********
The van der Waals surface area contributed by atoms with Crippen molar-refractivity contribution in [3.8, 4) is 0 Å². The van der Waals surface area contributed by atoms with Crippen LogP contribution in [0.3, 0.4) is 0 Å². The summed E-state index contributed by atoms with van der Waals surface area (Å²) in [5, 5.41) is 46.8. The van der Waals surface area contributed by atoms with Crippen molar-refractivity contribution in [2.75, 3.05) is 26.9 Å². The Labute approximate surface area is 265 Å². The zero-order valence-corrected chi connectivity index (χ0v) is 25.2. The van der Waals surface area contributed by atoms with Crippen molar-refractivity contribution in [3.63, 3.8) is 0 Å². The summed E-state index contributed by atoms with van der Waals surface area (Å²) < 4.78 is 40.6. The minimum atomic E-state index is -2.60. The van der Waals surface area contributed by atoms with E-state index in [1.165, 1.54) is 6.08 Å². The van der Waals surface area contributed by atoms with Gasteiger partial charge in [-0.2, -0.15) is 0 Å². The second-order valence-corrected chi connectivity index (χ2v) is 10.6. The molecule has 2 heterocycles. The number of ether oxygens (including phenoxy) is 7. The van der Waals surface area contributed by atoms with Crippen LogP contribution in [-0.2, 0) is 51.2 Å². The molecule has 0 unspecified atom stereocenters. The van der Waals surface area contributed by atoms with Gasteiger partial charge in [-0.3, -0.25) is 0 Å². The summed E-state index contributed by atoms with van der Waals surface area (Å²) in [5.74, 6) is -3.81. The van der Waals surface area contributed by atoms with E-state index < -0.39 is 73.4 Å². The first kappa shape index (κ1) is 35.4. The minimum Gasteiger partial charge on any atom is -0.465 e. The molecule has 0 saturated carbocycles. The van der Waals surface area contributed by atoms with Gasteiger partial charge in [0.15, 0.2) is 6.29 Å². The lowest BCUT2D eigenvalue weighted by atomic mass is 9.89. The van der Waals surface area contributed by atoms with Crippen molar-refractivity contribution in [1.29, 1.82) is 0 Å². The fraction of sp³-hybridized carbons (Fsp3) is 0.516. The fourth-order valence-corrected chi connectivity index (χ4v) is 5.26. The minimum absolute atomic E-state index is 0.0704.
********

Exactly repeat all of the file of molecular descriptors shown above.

The van der Waals surface area contributed by atoms with Crippen molar-refractivity contribution in [3.8, 4) is 0 Å². The van der Waals surface area contributed by atoms with Crippen LogP contribution in [0.3, 0.4) is 0 Å². The summed E-state index contributed by atoms with van der Waals surface area (Å²) in [5, 5.41) is 46.8. The van der Waals surface area contributed by atoms with Crippen molar-refractivity contribution in [2.75, 3.05) is 26.9 Å². The Labute approximate surface area is 265 Å². The zero-order valence-corrected chi connectivity index (χ0v) is 25.2. The van der Waals surface area contributed by atoms with Crippen molar-refractivity contribution in [3.63, 3.8) is 0 Å². The summed E-state index contributed by atoms with van der Waals surface area (Å²) < 4.78 is 40.6. The minimum atomic E-state index is -2.60. The van der Waals surface area contributed by atoms with E-state index in [1.165, 1.54) is 6.08 Å². The van der Waals surface area contributed by atoms with Gasteiger partial charge in [-0.2, -0.15) is 0 Å². The second-order valence-corrected chi connectivity index (χ2v) is 10.6. The molecule has 2 heterocycles. The number of ether oxygens (including phenoxy) is 7. The van der Waals surface area contributed by atoms with Crippen LogP contribution in [-0.2, 0) is 51.2 Å². The molecule has 0 unspecified atom stereocenters. The van der Waals surface area contributed by atoms with Gasteiger partial charge in [-0.3, -0.25) is 0 Å². The summed E-state index contributed by atoms with van der Waals surface area (Å²) in [5.74, 6) is -3.81. The van der Waals surface area contributed by atoms with E-state index < -0.39 is 73.4 Å². The first kappa shape index (κ1) is 35.4. The minimum Gasteiger partial charge on any atom is -0.465 e. The molecule has 0 saturated carbocycles. The van der Waals surface area contributed by atoms with Gasteiger partial charge in [0.15, 0.2) is 6.29 Å². The lowest BCUT2D eigenvalue weighted by atomic mass is 9.89. The van der Waals surface area contributed by atoms with Crippen molar-refractivity contribution in [1.29, 1.82) is 0 Å². The fraction of sp³-hybridized carbons (Fsp3) is 0.516. The fourth-order valence-corrected chi connectivity index (χ4v) is 5.26. The minimum absolute atomic E-state index is 0.0704.